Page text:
The Linux Alternative

With Windows 11 coming out this fall, some people will take the opportunity to consider making the switch to Linux. This article explores Linux and the other alternatives.

Windows has served us well for 36 years. It has been, and still is, the most globally-accepted platform for everything from creating documents, spreadsheets, and websites, to accounting and gaming. There are other platforms–like Mac OS, iOS, Android, and Chrome OS–but none has nearly as much market share as Windows (currently at 87.56%).

Windows has been great for the sheer size of its “catalog”: the list of Windows-compatible software. It has also been great for its “backwards compatibility”: the fact you can still run some 30-year old software on the latest Windows. But there are some things that are pushing users away from Windows. Update glitches still trip us up too frequently. Infections happen, although less frequently. Keeping your computer running efficiently (without bogging down) can be difficult. Changes to the user interface, especially with new versions of Windows, can confuse users.

Mac OS is an alternative that started at about the same time as Windows, although it has never reached 10% market share. Some say it is easier to use, while others find it highly restrictive.

The “mobile” operating systems–like iOS, Android, and Chrome OS–are becoming more prevalent and functional. Some of these operating systems can be run on, and take the place of, “desktop” operating systems.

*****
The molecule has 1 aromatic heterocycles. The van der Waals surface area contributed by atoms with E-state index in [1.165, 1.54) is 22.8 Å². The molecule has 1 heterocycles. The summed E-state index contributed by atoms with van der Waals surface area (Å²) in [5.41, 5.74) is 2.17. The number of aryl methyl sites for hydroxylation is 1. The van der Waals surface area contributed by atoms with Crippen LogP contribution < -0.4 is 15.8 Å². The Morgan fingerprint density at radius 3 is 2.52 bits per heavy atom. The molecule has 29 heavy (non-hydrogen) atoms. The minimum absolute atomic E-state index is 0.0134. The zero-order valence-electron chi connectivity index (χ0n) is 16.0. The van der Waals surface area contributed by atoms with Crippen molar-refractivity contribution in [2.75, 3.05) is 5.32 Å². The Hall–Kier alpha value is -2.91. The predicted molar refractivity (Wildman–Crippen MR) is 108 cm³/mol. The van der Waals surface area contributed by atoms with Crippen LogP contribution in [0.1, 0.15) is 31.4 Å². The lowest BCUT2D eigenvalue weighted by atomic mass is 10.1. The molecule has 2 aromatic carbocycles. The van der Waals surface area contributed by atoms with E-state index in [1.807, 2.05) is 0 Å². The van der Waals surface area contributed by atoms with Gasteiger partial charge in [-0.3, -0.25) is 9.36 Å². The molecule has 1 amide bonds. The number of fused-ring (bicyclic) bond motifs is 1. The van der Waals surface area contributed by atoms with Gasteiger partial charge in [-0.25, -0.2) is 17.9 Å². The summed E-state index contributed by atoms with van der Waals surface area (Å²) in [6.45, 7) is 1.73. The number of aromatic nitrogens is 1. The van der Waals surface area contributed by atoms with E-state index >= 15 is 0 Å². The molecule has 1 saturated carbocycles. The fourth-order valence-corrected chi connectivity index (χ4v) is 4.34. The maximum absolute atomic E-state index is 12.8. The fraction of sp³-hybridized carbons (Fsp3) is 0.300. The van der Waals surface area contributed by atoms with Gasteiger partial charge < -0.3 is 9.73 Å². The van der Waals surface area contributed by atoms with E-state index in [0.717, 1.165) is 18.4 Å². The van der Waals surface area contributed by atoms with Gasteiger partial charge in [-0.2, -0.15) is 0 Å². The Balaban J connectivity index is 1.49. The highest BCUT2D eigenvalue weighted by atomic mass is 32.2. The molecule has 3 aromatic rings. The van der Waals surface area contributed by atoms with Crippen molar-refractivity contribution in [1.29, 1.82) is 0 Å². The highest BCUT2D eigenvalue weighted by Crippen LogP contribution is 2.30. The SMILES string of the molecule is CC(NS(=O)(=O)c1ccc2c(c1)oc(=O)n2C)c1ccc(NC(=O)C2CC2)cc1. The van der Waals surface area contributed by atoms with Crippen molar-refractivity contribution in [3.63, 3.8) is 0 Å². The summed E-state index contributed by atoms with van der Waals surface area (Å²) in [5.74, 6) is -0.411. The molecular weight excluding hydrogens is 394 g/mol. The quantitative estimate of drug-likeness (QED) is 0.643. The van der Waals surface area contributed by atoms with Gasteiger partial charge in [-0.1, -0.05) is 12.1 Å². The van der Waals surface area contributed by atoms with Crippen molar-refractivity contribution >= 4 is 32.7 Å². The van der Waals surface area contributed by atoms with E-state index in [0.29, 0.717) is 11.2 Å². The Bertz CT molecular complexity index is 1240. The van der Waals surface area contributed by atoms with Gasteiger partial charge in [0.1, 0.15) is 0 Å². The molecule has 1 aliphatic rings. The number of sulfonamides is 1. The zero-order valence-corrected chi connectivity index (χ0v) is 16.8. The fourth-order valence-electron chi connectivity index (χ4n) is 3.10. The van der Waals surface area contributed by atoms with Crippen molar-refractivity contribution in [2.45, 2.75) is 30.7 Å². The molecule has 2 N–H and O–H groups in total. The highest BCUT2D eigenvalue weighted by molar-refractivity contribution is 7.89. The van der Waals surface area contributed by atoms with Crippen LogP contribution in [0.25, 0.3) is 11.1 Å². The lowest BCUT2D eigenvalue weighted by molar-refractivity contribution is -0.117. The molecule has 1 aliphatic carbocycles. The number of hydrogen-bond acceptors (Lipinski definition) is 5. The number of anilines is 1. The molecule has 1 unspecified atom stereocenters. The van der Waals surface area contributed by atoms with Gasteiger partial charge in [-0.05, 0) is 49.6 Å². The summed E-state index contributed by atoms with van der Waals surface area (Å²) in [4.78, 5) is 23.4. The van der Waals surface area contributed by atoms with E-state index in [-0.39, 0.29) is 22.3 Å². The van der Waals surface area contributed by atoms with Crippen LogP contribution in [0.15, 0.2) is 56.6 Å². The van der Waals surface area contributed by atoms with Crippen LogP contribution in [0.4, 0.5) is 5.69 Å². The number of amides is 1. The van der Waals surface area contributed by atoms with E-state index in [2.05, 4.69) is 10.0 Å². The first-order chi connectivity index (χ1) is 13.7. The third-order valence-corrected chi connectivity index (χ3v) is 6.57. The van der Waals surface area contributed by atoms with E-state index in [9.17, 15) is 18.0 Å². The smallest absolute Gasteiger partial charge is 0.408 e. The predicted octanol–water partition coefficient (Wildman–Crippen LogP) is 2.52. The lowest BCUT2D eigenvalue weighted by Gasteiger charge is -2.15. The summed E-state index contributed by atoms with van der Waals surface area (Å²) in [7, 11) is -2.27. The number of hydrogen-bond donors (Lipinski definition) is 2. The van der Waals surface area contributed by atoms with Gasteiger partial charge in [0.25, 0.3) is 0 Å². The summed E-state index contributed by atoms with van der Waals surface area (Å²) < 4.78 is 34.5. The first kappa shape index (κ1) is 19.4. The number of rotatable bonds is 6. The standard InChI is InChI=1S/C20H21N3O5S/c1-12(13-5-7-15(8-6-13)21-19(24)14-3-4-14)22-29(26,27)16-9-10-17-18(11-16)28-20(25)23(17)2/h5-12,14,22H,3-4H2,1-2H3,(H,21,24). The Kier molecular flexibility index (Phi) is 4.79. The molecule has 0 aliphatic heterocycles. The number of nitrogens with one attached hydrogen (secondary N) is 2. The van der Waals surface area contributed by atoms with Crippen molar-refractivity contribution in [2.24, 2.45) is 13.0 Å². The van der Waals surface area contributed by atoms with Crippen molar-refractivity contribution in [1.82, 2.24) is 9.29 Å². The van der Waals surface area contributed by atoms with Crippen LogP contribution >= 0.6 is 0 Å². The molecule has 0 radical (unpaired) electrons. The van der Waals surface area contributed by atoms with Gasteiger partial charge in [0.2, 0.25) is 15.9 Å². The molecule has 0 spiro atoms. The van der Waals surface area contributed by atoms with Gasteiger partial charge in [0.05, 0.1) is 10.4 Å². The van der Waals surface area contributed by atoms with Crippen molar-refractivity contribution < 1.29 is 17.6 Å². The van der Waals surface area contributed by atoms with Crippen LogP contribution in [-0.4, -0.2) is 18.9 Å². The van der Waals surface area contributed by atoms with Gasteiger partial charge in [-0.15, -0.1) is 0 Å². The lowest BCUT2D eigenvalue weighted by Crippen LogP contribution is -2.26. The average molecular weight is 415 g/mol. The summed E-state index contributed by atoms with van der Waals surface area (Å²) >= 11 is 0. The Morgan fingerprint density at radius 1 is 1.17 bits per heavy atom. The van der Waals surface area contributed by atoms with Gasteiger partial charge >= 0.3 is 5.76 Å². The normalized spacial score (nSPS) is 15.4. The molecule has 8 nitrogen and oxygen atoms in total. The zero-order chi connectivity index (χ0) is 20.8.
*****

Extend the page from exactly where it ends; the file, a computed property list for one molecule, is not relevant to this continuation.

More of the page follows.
The “odd one out” is Linux. It is the basis for all the platforms (with the exception of Windows and MacOS prior to OSX) so it, too, has been around for a long time. Linux is open-source, so can be downloaded and installed for free. There are many popular “distros” available, including Mint, Ubuntu, Pop!_OS, and Manjaro.

The advantages of running Linux are that it is free, runs on a wide range of hardware, and supports many of the functions we all want and need: browsing, streaming, emailing, creating documents and spreadsheets, and even gaming* (*see “Linux Gaming” by Teky’s own, Craig Shields). Linux is very stable, very secure, very easy to install, and has a familiar look. Unless your goal is gaming, it can run well on older hardware, making use of what would otherwise be discarded Windows/Mac hardware.

So, rather than upgrading to Windows 11 on your current laptop or desktop, consider loading it with Linux.